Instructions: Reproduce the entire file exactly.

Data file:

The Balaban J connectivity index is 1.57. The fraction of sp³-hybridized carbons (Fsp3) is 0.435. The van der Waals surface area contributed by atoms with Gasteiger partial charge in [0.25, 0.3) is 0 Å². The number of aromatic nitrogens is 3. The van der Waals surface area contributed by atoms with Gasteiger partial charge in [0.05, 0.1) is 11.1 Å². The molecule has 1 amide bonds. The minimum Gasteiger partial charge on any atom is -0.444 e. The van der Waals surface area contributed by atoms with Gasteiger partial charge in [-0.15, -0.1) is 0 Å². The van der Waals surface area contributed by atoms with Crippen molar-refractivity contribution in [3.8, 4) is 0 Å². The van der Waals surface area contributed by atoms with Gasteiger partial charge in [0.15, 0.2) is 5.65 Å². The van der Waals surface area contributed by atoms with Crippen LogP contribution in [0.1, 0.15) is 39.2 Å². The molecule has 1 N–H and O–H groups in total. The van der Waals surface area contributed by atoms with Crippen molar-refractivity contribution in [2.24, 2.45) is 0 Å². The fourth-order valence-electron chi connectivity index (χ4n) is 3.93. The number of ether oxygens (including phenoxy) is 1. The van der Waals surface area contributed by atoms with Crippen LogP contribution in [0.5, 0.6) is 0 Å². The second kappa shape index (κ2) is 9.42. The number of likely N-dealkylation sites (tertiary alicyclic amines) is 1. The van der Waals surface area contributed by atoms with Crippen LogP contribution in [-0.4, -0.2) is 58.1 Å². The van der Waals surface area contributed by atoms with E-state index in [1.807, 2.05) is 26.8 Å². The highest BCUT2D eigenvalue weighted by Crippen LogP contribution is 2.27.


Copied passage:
The Balaban J connectivity index is 1.57. The fraction of sp³-hybridized carbons (Fsp3) is 0.435. The van der Waals surface area contributed by atoms with Gasteiger partial charge in [0.25, 0.3) is 0 Å². The number of aromatic nitrogens is 3. The van der Waals surface area contributed by atoms with Gasteiger partial charge in [0.05, 0.1) is 11.1 Å². The molecule has 1 amide bonds. The minimum Gasteiger partial charge on any atom is -0.444 e. The van der Waals surface area contributed by atoms with Gasteiger partial charge in [-0.15, -0.1) is 0 Å². The van der Waals surface area contributed by atoms with Crippen molar-refractivity contribution in [3.8, 4) is 0 Å². The van der Waals surface area contributed by atoms with Gasteiger partial charge in [0.15, 0.2) is 5.65 Å². The van der Waals surface area contributed by atoms with Crippen LogP contribution in [0.1, 0.15) is 39.2 Å². The molecule has 1 N–H and O–H groups in total. The van der Waals surface area contributed by atoms with Crippen molar-refractivity contribution in [2.24, 2.45) is 0 Å². The fourth-order valence-electron chi connectivity index (χ4n) is 3.93. The number of ether oxygens (including phenoxy) is 1. The van der Waals surface area contributed by atoms with Crippen LogP contribution in [0.5, 0.6) is 0 Å². The second kappa shape index (κ2) is 9.42. The number of likely N-dealkylation sites (tertiary alicyclic amines) is 1. The van der Waals surface area contributed by atoms with Crippen LogP contribution in [-0.4, -0.2) is 58.1 Å². The van der Waals surface area contributed by atoms with E-state index in [1.807, 2.05) is 26.8 Å². The highest BCUT2D eigenvalue weighted by Crippen LogP contribution is 2.27.